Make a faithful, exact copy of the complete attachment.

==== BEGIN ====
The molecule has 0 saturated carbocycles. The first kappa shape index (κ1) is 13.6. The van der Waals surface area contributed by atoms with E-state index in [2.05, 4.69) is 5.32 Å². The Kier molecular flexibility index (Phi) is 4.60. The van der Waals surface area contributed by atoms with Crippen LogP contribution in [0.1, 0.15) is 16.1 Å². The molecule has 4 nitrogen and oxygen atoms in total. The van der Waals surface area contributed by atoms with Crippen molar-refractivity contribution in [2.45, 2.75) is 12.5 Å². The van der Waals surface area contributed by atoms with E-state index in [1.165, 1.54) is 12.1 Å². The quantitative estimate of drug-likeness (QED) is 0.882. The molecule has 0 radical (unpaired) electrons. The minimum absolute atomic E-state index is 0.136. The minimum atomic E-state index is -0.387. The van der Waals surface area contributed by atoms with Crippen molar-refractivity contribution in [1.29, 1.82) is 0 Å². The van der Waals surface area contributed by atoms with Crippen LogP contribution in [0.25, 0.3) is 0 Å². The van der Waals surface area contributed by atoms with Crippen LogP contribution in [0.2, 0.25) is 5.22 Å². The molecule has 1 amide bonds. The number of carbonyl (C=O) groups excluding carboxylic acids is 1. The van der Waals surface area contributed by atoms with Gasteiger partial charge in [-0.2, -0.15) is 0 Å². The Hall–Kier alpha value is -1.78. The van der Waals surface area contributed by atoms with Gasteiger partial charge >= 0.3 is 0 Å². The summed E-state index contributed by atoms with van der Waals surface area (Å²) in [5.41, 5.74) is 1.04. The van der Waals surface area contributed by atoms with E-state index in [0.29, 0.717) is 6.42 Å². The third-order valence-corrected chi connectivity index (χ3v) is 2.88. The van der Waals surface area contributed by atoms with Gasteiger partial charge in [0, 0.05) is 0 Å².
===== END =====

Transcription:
The molecule has 0 saturated carbocycles. The first kappa shape index (κ1) is 13.6. The van der Waals surface area contributed by atoms with E-state index in [2.05, 4.69) is 5.32 Å². The Kier molecular flexibility index (Phi) is 4.60. The van der Waals surface area contributed by atoms with Crippen LogP contribution in [0.1, 0.15) is 16.1 Å². The molecule has 4 nitrogen and oxygen atoms in total. The van der Waals surface area contributed by atoms with Crippen molar-refractivity contribution in [2.45, 2.75) is 12.5 Å². The van der Waals surface area contributed by atoms with E-state index in [1.165, 1.54) is 12.1 Å². The quantitative estimate of drug-likeness (QED) is 0.882. The molecule has 0 radical (unpaired) electrons. The minimum absolute atomic E-state index is 0.136. The minimum atomic E-state index is -0.387. The van der Waals surface area contributed by atoms with Crippen molar-refractivity contribution in [1.29, 1.82) is 0 Å². The van der Waals surface area contributed by atoms with Crippen LogP contribution in [0.25, 0.3) is 0 Å². The van der Waals surface area contributed by atoms with Crippen LogP contribution in [0.2, 0.25) is 5.22 Å². The molecule has 1 amide bonds. The number of carbonyl (C=O) groups excluding carboxylic acids is 1. The van der Waals surface area contributed by atoms with Gasteiger partial charge in [-0.2, -0.15) is 0 Å². The Hall–Kier alpha value is -1.78. The van der Waals surface area contributed by atoms with Gasteiger partial charge >= 0.3 is 0 Å². The summed E-state index contributed by atoms with van der Waals surface area (Å²) in [5.41, 5.74) is 1.04. The van der Waals surface area contributed by atoms with E-state index in [0.29, 0.717) is 6.42 Å². The third-order valence-corrected chi connectivity index (χ3v) is 2.88. The van der Waals surface area contributed by atoms with Gasteiger partial charge in [0, 0.05) is 0 Å².